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NZers Health Improved, But Still A Long Way To Go

9 February 2000

New Zealanders Health Improved, But Still A Long Way To Go

The health of New Zealanders has improved greatly over the past 50 years but many challenges lie ahead, a new Ministry of Health report shows.

Director-General of Health, Dr Karen Poutasi, today launched Our Health, Our Future - Hauora Pakari, Koiora Roa: The Health of New Zealanders 1999. The five-yearly publication analyses the health of New Zealanders, and trends and inequalities in people's health status.

Dr Poutasi said New Zealand men could now expect to live on average to just over 74 years and women to nearly 80 years. This compared to 67 years for men and 71 for women in 1950.

"While there is much to take heart from in the report, it also contains some findings of concern. The report shows Maori and those from lower socio economic backgrounds experience shorter lives and poorer health than Europeans and those from more affluent areas.

"These findings are among the many challenges this report presents to policy and decision makers. Our Health, Our Future will guide the development of policies aiming to reduce ethnic and socio-economic health inequalities, and to boost the health of all New Zealanders.

Dr Poutasi said the data on why people were dying prematurely or becoming ill showed there was potential for considerable health gain. The report found that nearly 70 per cent of deaths in the 0-74 age group were theoretically avoidable. Health promotion and disease prevention provided the key to reducing avoidable deaths, she said.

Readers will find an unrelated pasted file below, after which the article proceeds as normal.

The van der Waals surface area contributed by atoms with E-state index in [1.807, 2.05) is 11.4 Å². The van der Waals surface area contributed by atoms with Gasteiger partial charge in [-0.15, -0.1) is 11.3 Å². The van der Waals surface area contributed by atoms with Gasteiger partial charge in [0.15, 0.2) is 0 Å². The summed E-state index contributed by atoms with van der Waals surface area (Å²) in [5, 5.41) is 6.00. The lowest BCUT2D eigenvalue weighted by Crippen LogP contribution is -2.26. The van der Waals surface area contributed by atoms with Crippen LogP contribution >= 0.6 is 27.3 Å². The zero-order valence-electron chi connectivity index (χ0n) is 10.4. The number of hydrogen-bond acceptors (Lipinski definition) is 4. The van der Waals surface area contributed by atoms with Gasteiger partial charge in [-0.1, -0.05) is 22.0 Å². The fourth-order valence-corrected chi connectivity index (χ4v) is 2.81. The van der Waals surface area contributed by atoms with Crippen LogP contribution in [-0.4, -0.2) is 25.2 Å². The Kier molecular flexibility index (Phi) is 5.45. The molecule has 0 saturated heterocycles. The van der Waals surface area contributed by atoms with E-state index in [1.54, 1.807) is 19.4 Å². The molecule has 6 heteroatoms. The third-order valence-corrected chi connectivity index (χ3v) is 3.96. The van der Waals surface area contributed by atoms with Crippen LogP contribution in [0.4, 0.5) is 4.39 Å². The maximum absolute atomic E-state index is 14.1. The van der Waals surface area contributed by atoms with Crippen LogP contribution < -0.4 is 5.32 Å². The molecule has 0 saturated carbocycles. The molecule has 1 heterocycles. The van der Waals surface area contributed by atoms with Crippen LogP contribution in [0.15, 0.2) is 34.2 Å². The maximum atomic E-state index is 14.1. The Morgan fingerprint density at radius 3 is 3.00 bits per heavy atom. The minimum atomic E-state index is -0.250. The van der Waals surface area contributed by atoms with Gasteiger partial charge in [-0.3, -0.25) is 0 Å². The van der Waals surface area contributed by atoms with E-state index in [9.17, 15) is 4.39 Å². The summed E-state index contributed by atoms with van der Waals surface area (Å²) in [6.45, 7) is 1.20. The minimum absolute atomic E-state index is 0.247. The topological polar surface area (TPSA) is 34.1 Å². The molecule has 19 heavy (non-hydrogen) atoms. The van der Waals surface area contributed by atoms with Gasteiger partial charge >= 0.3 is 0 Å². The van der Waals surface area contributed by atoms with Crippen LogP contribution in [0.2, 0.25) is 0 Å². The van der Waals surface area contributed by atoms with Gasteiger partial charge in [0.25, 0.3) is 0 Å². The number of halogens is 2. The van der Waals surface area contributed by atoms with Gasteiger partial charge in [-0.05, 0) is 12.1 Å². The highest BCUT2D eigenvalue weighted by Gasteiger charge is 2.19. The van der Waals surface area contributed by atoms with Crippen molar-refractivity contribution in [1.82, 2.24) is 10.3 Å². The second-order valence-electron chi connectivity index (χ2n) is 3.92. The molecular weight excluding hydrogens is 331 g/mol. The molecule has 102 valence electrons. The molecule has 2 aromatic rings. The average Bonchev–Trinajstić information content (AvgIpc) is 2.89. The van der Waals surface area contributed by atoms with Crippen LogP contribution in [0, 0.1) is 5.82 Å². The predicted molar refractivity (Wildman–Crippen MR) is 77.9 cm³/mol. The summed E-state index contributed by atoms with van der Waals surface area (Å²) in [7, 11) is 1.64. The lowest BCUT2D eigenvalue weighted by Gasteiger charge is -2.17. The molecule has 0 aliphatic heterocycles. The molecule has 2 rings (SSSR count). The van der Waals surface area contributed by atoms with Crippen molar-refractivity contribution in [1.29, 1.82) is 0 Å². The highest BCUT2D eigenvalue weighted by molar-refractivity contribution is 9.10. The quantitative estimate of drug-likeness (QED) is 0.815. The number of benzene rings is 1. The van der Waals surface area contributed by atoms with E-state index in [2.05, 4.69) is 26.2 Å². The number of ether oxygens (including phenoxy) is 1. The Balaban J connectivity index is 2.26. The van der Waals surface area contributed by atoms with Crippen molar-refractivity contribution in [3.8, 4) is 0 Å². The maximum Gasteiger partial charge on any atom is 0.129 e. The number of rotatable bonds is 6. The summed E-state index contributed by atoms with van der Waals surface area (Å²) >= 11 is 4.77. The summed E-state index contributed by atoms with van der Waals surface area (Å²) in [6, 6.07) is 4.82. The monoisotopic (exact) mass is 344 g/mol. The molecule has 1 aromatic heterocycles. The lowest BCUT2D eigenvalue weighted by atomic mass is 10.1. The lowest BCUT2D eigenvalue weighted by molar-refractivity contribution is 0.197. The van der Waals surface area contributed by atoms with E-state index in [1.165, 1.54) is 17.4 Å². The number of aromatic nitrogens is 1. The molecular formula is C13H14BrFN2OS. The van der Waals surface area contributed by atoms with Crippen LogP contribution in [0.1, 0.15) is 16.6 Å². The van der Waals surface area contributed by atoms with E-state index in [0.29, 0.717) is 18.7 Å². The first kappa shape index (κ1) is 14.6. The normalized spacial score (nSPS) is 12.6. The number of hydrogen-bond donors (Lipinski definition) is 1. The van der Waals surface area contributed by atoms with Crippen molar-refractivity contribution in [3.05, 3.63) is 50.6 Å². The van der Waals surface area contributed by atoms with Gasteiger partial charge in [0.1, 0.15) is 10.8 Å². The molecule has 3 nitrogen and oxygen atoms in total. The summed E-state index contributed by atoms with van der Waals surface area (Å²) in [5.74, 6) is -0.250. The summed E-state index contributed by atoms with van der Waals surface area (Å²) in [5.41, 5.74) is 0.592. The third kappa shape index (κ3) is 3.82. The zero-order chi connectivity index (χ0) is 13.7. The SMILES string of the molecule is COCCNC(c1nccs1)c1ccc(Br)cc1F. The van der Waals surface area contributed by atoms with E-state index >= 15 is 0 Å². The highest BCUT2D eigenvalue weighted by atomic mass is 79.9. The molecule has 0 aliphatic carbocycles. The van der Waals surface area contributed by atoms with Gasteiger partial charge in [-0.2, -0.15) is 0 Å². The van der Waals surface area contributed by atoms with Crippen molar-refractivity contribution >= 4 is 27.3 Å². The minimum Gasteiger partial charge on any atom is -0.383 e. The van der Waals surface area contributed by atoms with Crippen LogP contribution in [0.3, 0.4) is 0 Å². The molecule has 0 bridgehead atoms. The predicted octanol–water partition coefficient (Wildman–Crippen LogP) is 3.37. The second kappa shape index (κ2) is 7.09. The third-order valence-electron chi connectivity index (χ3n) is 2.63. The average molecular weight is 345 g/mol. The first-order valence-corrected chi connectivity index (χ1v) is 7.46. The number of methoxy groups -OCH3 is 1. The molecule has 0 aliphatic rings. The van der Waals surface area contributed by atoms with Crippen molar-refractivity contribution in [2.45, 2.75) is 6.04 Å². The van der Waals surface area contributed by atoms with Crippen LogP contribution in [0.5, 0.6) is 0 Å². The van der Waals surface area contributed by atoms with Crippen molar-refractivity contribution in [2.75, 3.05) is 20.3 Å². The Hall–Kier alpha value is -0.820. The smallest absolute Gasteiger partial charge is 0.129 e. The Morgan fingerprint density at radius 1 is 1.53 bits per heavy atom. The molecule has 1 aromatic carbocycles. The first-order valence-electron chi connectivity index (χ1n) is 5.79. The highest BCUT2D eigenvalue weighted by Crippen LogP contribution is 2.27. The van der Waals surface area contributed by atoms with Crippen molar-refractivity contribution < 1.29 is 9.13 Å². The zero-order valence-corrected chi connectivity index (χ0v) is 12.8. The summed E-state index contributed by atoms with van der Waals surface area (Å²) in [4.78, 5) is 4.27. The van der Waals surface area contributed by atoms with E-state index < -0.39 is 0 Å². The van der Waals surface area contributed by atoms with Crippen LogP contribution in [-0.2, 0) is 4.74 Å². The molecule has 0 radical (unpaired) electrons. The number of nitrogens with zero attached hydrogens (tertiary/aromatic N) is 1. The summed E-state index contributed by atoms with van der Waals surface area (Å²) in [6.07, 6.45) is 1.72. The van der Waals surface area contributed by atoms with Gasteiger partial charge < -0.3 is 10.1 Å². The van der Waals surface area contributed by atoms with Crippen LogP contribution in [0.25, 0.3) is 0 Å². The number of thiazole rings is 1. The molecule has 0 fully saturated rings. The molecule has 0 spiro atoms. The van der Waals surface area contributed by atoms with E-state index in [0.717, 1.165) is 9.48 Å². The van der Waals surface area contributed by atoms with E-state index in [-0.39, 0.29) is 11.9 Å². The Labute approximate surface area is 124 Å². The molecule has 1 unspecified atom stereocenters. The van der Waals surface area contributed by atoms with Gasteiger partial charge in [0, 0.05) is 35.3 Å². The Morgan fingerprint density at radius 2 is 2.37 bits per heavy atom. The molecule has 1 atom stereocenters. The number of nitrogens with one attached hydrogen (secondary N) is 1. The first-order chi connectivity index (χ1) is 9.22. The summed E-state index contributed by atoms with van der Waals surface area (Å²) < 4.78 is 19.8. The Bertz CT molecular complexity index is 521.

"The report re-emphasises the need to eliminate tobacco consumption, improve our diet and lead more active lives. It confirms that obesity, diabetes, high blood pressure and high cholesterol are robbing people of their quality of life and are important causes of people dying younger than expected.

"Individuals, communities, local and central government as well as the health sector itself can make a difference to the impact chronic diseases are having on ourselves and our families.

"The importance of primary care providers like GPs, nurses and Maori and Pacific providers is also highlighted, as they can identify people at high risk of these diseases. They can help them make the necessary lifestyle changes and treat conditions before complications develop."

Dr Poutasi said that the report will also be an important resource for Government's - New Zealand Health Strategy- which is currently being planned.

ENDS

For more information contact:

Annie Coughlan, Media Advisor, 04 496 2483 or 025 277 5411 Internet Address; http://www.moh.govt.nz\

(A copy of the report has been posted to the website under the hard copy publications section)

Professor Charlotte Paul Professor of Preventive and Social Medicine, University of Otago (Ph 03 479 7207)

Question and Answer;

What is the aim of the report?

The aim of Our Health, Our Future - Hauora Pakari, Koiora Roa. The Health of New Zealanders 1999 is to provide reliable information on the health status of the population, as an input into policy advice. It helps monitor trends and needs and forecasts future health issues. It provides one way to evaluate the success of health policies.